Album Review: Lawson – Chapman Square4 min read
Four piece pop-rock outfit Lawson seem to be on a steady path to success as they approach the release of their debut album this month. The foursome are hitting all the right notes with critics and gaining themselves quite the following. Impressing pop heavyweight Will Young, the band were invited along with the crooner to support him on last years Echoes tour, helping the band reach a large pop loving audience and keeping the momentum with the bands own success on an incline. Lawson have actually had a very successful support band career having opened for the likes of The Wanted, Avril Lavigne and The Saturdays as well as helping bow out Westlife on their final Farewell Tour dates earlier this year, perhaps as a way of being handed the batton from the hugely successful Irish quartet.
So far the boys have release a couple of impressive hit singles from the forthcoming parent record. First there was When She Was Mine which found a comfortable nesting place within the Top 5 in the UK charts and secured the band with their first major hit single. Released back in May it was Lawson’s first official single release and proved to be a superb introductory single for the band with its infectious and melodic acoustic guitar structure and a freshness that came hand in hand with the songs reflective mood. Up next came Taking Over Me which also landed nicely in the Top 5 and gave further promise of the album to come and also their biggest hit to date, reaching a peak number 4 position in the UK. A track built with the summer sun in mind, Taking Over Me cemented the bands signature guitar driven sound. Both tracks allowed the bands success to really lift off and get these boys noticed.
This week the collective released their third single Standing In The Dark to coincide with the unveiling of Chapman Square, the bands debut studio album. The latest release takes on a more balladic approach and offers us a track not just different in tempo to the previous two singles but one that shows Lawson as no one-trick-pony in the world of pop music, clearly able to tackle balladry to the same standard as they have mastered fast paced pop gems. Front man Andy Brown’s vocals are piercing on the single as he swings up to come impressive vocal peaks and puts his faultless falsetto into the spotlight.
The thing to admire about Lawson is that they seem to be doing things the right way in terms of their releases. I think back to the eighties and nineties when bands felt that they had to earn their place in the charts. They would offer us a series of singles before producing a record as a way to gain fans and find their place in the pop world. These days bands seem to offer us one single before an album is churned out resulting in a lifeless, soulless one hit wonder – take X Factor acts as a fine example. Lawson are taking the old school approach and testing the water a little with Chapman Square and I think that is something worth appreciating with this band. Taking their time to release this record and gradually teasing us with bigger and better singles over the past 6 months could be a defining decision in Lawson’s journey to the top of the charts not just in the UK but internationally.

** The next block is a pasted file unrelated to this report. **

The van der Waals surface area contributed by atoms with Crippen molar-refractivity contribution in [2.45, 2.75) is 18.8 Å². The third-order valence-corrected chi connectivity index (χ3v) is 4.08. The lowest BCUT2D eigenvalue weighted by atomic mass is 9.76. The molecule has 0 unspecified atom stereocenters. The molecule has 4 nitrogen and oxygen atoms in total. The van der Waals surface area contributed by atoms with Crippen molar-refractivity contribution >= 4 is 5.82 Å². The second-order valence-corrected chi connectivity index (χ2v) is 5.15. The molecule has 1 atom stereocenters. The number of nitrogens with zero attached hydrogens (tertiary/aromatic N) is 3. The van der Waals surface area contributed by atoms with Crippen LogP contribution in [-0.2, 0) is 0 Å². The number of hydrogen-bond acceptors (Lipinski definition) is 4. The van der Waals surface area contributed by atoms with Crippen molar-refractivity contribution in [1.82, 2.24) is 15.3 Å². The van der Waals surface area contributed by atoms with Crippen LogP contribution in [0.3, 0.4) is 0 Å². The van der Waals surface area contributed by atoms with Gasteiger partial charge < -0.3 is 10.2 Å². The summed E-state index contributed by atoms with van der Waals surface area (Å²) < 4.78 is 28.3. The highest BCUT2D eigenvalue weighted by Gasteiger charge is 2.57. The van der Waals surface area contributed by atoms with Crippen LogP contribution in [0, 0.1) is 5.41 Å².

With three meaty singles on constant rotation we wondered if Chapman Square would live up to the hype surrounding the band right now. And it certainly has. Lawson have tapped into the sound generated from each of the 3 released singles, that slightly cinematic and acoustic guitar driven backbone, as it sits heavily on each of the tracks on the band’s debut album.
Gone evokes a Coldplay-esque style with a track that could have easily been written for the fellow masters of pops recent Mylo Xyloto record. Its anthemic, stadium feel is a momentous addition to the opening of the record while its lyrics are anything but perky as vocalist Andy Brown sings of pain and loss over his band mates well-crafted instrumentation.
Learn To Love Again is another heartfelt addition to Chapman Square. Full of messages about forgiveness and the appreciation of a loved one, the track boasts a powerful melody and some flattering harmonies as we are offered another rich hit.
Love lost appears to run thick within the lyrical content of Chapman Square with Stolen showcasing Brown’s songwriting talents as he sings of being a ‘better man’ in a tale of regret and self-realization. A painful story of love lost but performed with pure conviction and remorse.
One of the key tracks on Chapman Square comes at the end of the record with the intimate closing of The Girl I Knew. For the track the band strip the instrumentation back to allow Brown to unleash a fantastic vocal feature over a gentle acoustic guitar driven number with some gorgeous strings modestly snaking their way throughout the number as well as the occasional piano key ringing within the verses.
Without a single filler to be heard on the release I am sure that Chapman Square is set to become one of the biggest releases of 2012 – and deservedly so.
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